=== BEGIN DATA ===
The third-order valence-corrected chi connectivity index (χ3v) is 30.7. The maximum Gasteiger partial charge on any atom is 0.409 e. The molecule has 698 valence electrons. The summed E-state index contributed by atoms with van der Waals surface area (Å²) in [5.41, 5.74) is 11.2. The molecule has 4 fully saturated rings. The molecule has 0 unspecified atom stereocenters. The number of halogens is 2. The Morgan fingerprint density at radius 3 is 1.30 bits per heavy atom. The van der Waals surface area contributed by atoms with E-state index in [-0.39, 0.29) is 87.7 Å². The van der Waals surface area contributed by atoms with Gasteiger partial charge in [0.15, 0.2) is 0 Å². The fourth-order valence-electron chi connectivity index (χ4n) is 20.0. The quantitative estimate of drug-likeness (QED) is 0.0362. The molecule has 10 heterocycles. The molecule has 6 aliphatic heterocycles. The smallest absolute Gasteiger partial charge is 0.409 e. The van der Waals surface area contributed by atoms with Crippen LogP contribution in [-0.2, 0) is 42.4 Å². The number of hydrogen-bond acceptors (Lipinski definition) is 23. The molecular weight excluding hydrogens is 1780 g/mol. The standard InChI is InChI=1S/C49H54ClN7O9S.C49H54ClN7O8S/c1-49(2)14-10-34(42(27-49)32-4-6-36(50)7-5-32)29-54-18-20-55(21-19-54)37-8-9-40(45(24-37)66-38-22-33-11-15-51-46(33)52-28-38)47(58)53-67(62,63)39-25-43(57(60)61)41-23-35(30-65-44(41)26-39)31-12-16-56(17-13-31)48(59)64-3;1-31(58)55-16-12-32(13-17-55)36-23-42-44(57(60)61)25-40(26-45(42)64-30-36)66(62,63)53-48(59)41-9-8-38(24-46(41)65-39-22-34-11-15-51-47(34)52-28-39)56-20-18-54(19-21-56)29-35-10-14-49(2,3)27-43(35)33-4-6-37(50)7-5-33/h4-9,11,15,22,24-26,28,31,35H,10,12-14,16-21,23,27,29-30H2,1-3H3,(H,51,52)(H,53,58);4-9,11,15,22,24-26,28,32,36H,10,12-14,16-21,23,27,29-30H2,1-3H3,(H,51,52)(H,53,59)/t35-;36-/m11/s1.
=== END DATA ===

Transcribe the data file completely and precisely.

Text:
The third-order valence-corrected chi connectivity index (χ3v) is 30.7. The maximum Gasteiger partial charge on any atom is 0.409 e. The molecule has 698 valence electrons. The summed E-state index contributed by atoms with van der Waals surface area (Å²) in [5.41, 5.74) is 11.2. The molecule has 4 fully saturated rings. The molecule has 0 unspecified atom stereocenters. The number of halogens is 2. The Morgan fingerprint density at radius 3 is 1.30 bits per heavy atom. The van der Waals surface area contributed by atoms with E-state index in [-0.39, 0.29) is 87.7 Å². The van der Waals surface area contributed by atoms with Gasteiger partial charge in [0.15, 0.2) is 0 Å². The fourth-order valence-electron chi connectivity index (χ4n) is 20.0. The quantitative estimate of drug-likeness (QED) is 0.0362. The molecule has 10 heterocycles. The molecule has 6 aliphatic heterocycles. The smallest absolute Gasteiger partial charge is 0.409 e. The van der Waals surface area contributed by atoms with Crippen LogP contribution in [-0.2, 0) is 42.4 Å². The number of hydrogen-bond acceptors (Lipinski definition) is 23. The molecular weight excluding hydrogens is 1780 g/mol. The standard InChI is InChI=1S/C49H54ClN7O9S.C49H54ClN7O8S/c1-49(2)14-10-34(42(27-49)32-4-6-36(50)7-5-32)29-54-18-20-55(21-19-54)37-8-9-40(45(24-37)66-38-22-33-11-15-51-46(33)52-28-38)47(58)53-67(62,63)39-25-43(57(60)61)41-23-35(30-65-44(41)26-39)31-12-16-56(17-13-31)48(59)64-3;1-31(58)55-16-12-32(13-17-55)36-23-42-44(57(60)61)25-40(26-45(42)64-30-36)66(62,63)53-48(59)41-9-8-38(24-46(41)65-39-22-34-11-15-51-47(34)52-28-39)56-20-18-54(19-21-56)29-35-10-14-49(2,3)27-43(35)33-4-6-37(50)7-5-33/h4-9,11,15,22,24-26,28,31,35H,10,12-14,16-21,23,27,29-30H2,1-3H3,(H,51,52)(H,53,58);4-9,11,15,22,24-26,28,32,36H,10,12-14,16-21,23,27,29-30H2,1-3H3,(H,51,52)(H,53,59)/t35-;36-/m11/s1.